INCIDENTALLY OMEGA -- Ω THE LAST 24TH LETTER [OR 8+8+8 CHRIST
CONSCIOUSNESS] OF THE GREEK ALPHABET ESOTERICALLY STANDS FOR
PERFECTION/COMPLETION [ FROM ALPHA -- A -- THE BEGINNING]...
APOTHEOSIS CULMINATING THROUGH DEGREES OF SPIRITUAL ILLUMINATION.

This period marked the downfall of Ani as an important commercial and cultural center. Many master craftsmen and prominent members of the city were killed or captured by the Seljuks. Ani that once was a thriving hub of fine pottery, jewelry and other highly prized artifacts was relegated to a status of a mediocre Seljuk military fortress-outpost. As a result of which, Ani throughout the XIIth century was a primary target for offense and defense. The almost unceasing warfare and the change of rulers caused further damage to the stability and prosperity of the once important city.

The heavy taxation imposed by the Seljuk tribal leaders began a steady outflow of its citizens to more safer and prosperous places. The trade routes and the passing caravans now chose alternative routes on their way to and from the Far East to the commercial centers of the West. The Shadadian rule was overthrown several times (in 1124, 1161 and 1174) by the resurgent Armenian headed by the remnants of Armenian nobility in the East. The most powerful of these, was the House of Zakar..

In 1199, Commander Zakare of the Zakarian house, liberated Ani from the Shadadian clan and made Ani the provincial center of the newly consolidated Zakarian possessions throughout parts of East Armenia. The Zakarian princes began to rebuild the great city of Ani. They reconstructed the old and built new churches, walls, caravan houses (hotels), palaces, baths and residential quarters.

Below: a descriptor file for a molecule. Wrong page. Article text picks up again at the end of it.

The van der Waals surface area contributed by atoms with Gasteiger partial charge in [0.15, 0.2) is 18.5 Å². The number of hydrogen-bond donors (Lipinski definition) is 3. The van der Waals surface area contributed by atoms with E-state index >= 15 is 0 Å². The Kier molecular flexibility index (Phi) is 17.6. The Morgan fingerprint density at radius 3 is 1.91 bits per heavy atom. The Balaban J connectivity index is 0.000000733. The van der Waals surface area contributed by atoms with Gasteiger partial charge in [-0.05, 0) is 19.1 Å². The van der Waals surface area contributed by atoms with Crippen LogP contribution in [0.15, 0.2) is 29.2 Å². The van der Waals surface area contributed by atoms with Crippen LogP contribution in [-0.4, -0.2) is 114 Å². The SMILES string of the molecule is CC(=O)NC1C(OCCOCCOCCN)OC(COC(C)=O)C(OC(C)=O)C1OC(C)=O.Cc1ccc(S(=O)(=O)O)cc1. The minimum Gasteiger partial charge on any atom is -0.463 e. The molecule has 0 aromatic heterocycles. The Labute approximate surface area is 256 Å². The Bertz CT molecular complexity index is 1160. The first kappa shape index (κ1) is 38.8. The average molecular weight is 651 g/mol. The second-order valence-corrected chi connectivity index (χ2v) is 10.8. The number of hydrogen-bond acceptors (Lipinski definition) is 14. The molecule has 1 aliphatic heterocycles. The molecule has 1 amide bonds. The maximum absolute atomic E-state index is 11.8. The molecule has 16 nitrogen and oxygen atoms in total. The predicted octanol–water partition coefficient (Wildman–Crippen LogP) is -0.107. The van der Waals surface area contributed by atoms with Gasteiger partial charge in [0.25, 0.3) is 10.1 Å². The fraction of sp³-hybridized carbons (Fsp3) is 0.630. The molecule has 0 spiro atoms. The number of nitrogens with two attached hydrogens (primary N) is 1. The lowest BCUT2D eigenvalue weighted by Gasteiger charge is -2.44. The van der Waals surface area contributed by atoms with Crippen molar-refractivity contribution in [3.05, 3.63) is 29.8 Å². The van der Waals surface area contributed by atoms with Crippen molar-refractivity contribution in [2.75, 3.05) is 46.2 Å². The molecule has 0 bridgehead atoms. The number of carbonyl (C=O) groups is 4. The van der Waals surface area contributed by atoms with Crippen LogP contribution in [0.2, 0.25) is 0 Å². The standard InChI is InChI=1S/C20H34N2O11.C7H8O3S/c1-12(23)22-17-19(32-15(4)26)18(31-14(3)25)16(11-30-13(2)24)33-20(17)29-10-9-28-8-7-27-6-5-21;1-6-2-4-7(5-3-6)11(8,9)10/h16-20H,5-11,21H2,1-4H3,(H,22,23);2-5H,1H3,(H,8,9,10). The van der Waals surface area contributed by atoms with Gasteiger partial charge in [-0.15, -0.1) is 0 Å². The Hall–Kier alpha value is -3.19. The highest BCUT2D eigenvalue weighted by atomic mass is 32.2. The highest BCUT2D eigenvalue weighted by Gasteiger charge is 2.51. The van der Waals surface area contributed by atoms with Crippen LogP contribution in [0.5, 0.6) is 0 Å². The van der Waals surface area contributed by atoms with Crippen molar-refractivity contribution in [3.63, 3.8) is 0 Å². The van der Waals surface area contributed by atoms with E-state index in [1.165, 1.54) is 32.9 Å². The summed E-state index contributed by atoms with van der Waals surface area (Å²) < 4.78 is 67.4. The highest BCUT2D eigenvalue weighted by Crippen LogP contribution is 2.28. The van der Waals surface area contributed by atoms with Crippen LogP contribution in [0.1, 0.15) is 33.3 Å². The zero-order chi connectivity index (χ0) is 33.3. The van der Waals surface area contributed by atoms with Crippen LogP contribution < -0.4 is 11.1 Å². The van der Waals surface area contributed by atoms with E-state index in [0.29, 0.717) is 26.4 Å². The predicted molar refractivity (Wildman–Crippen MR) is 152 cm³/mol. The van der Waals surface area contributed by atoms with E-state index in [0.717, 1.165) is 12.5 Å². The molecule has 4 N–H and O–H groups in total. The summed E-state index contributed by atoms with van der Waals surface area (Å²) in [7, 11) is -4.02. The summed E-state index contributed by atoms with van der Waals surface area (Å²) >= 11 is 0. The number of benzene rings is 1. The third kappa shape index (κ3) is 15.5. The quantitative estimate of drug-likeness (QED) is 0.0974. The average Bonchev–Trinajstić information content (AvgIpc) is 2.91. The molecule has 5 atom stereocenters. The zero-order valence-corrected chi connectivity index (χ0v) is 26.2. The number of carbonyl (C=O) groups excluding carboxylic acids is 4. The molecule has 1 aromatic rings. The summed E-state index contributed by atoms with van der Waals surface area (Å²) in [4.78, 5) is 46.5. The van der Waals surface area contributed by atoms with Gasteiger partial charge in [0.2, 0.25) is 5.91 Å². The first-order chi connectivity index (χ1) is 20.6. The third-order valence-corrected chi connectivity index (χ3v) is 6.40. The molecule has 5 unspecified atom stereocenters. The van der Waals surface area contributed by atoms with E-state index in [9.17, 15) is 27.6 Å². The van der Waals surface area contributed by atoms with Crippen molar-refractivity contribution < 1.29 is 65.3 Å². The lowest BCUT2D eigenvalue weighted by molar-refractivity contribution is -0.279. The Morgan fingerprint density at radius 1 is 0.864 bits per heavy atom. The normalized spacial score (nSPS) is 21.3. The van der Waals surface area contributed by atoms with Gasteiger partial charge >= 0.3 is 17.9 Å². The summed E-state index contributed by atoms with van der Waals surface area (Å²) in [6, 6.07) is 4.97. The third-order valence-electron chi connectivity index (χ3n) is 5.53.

The revival of Ani continued until the Mongol invasions that penetrated the Near East in 1236. The Mongol rule was short lived. New Turkic waves from Central Asia devastated Armenian cities and the countryside. Ani was not spared and sustained the same faith as other Armenian centers of civilization. The city would never again recover its former grandeur. By the XVIIIth century, Ani was virtually all but an abandoned city, a "ghost city" as the modern Turkish guides refer to the visiting tourists.

In 1878, the Russian army and Armenian volunteer fighters liberated the Kars province from the Turks. The liberated province included the Holiest of Holies, the Holy Symbol of Armenia, "the center of the world," -- the Twin -- Peaked Ararat-Masis. The province also included the ruins of Ani. In 1919 the province of Kars formed part of the restored Armenian State - the Republic of Armenia - the First Republic, only to be yet again invaded and annexed by the Turks a year later. Ani today is within the boundaries of Turkey, slowly rotting away in front of the eyes of the civilized world and UNESCO. In 2003, a genocide of different kind -- of cultural monuments took place, in the ancient, medieval Armenian cemetery of Julfa (Jugha) in Nakhichevan.